Negative valued bin in histograms

Hi everyone and thanks in advance for your answers

I am a coding an application that read some file and fill histogram with the data

I’m simply filling the bins this way :

[quote]for(int i=0;i<13;i++){


 TH1F *histox = new TH1F("histo","h",20,0,2.0);
 TH1F *histoy = new TH1F("histo","h",20,0,2.0);
 TH1F *histoz = new TH1F("histoz","h",20,0,2.0);

  for(int j=0; j<Nphotons;j++){


And to my greatest surprise , when I draw those, I get histo with negative bin value !!!
How can it be possible ? I must say I’m totally clueless about what is going on in there.

Thank You !

Mathieu Benoit
Université de Montréal

Why do you have the histograms declaration within the “i” loop ? It looks a bit strange seems to me. Anyway, can you send to this forum a small running example reproducing your problem ?

Why not? He has the nested loop in which he fills hists.


What is really bad in his script - new expressions. He can simply create local vairables TH1F histox;TH1F histoy;TH1F histoz; BEFORE the enclosing loop, and after that, at the end of each iteration (of enclosing loop) simply clear hists.
Unfortunatly, many ROOT’s users create dynamic objects, though in many cases they can use local stack variables - IMHO it’s the result of ROOT’s tutorials (which contains a lot of new expression). Such a code that we can see in original message - well known example of “Java outperforms C++!!!”, Java programmers AFAIK can write the same code, but their Java has garbage collector and sofisticated algorithms, to make such ugly code more effective.


Ok fine, but still we need a running example reproducing the problem.

Pleas, spare me a little bit ! :blush: A couple of month ago I was not even able to telll you the difference between a pointer and teapot :wink:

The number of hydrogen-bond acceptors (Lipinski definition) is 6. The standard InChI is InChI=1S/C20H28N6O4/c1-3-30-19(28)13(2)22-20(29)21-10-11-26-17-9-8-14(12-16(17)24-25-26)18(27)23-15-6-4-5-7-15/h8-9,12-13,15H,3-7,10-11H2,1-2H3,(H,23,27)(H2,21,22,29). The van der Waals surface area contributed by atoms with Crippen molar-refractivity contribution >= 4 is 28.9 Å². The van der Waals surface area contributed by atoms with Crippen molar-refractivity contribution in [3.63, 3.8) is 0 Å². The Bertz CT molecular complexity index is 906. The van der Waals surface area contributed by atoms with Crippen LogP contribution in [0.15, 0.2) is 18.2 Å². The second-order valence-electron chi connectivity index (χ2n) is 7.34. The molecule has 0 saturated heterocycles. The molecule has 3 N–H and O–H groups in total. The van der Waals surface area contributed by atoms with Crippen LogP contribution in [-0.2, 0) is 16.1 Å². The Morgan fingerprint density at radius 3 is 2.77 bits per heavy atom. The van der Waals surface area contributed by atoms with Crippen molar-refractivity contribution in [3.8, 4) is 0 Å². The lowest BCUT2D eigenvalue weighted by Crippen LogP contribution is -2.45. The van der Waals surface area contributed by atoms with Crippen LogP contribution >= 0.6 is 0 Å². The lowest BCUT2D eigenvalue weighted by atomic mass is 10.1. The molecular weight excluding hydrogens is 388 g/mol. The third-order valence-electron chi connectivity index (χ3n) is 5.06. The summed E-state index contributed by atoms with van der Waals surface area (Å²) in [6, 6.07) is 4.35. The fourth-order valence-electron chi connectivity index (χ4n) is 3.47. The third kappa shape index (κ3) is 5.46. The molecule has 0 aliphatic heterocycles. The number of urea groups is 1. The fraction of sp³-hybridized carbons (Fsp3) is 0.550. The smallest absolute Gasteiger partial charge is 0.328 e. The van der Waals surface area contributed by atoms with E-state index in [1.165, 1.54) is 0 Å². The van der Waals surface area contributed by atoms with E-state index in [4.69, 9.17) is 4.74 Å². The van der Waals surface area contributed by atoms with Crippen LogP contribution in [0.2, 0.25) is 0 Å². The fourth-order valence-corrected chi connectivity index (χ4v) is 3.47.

And yes your right, I’ve learn to do this from the user guide. Quite frankly, last time my teachers used a language, it was probably fortran so …

So good, I have bad programming habits , I think it would be more constructive to show me what would be considered a good habit.¸ I learn all by myself so it would be good to tell me when I’m going in the wrong direction.

I join the code and the data. If I add a line to draw the histox, histoy, histoz, I get negative valued bin.

I compiled it using ACLiC through CINT.
select_output.txt (1.7 MB)
mc.cpp (6.11 KB)

When I run your example in ROOT I get:

May be you can fix that first .

Actually, while I was fixing that (wrong file name), I tried it again and it gets even more weird.

if I interpret it as you did, .x mc.cpp, it works just fine,
but then ,if I compile it with .xmc.cpp+, nothing works.
Histo are empty , but say they are filled and return a credible rms and mean value.
And the graph have the good shape, but really not the good scale!

At least I can get my graphs, but I would still lik to know how you would have done with histo declaration :slight_smile:

I join the code. I’ll still try to reproduce my bug :confused:

Thank you for taking the time to answer my question :slight_smile:

mc.cpp (6.05 KB)

Attached find a cleaned up version of your program. It is working both interpreted or using AClic.
mc.cpp (4.4 KB)

I have to take the habit of cleaning my code like that :slight_smile:

Merci Beaucoup!

Yes… you find problems more easily in “clean code” :slight_smile: . Note that the main change was in the following lines:

      histox = new TH1F(Form("histox%d",i), Form("histox%d",i), 20, 0, 2.0);
      histoy = new TH1F(Form("histoy%d",i), Form("histoy%d",i), 20, 0, 2.0);
      histoz = new TH1F(Form("histoz%d",i), Form("histoz%d",i), 20, 0, 2.0);

I used “Form” to generate different histograms’ names. In your previous version the histograms were overwritten 13 times. (cf the error messages about the memory leaks).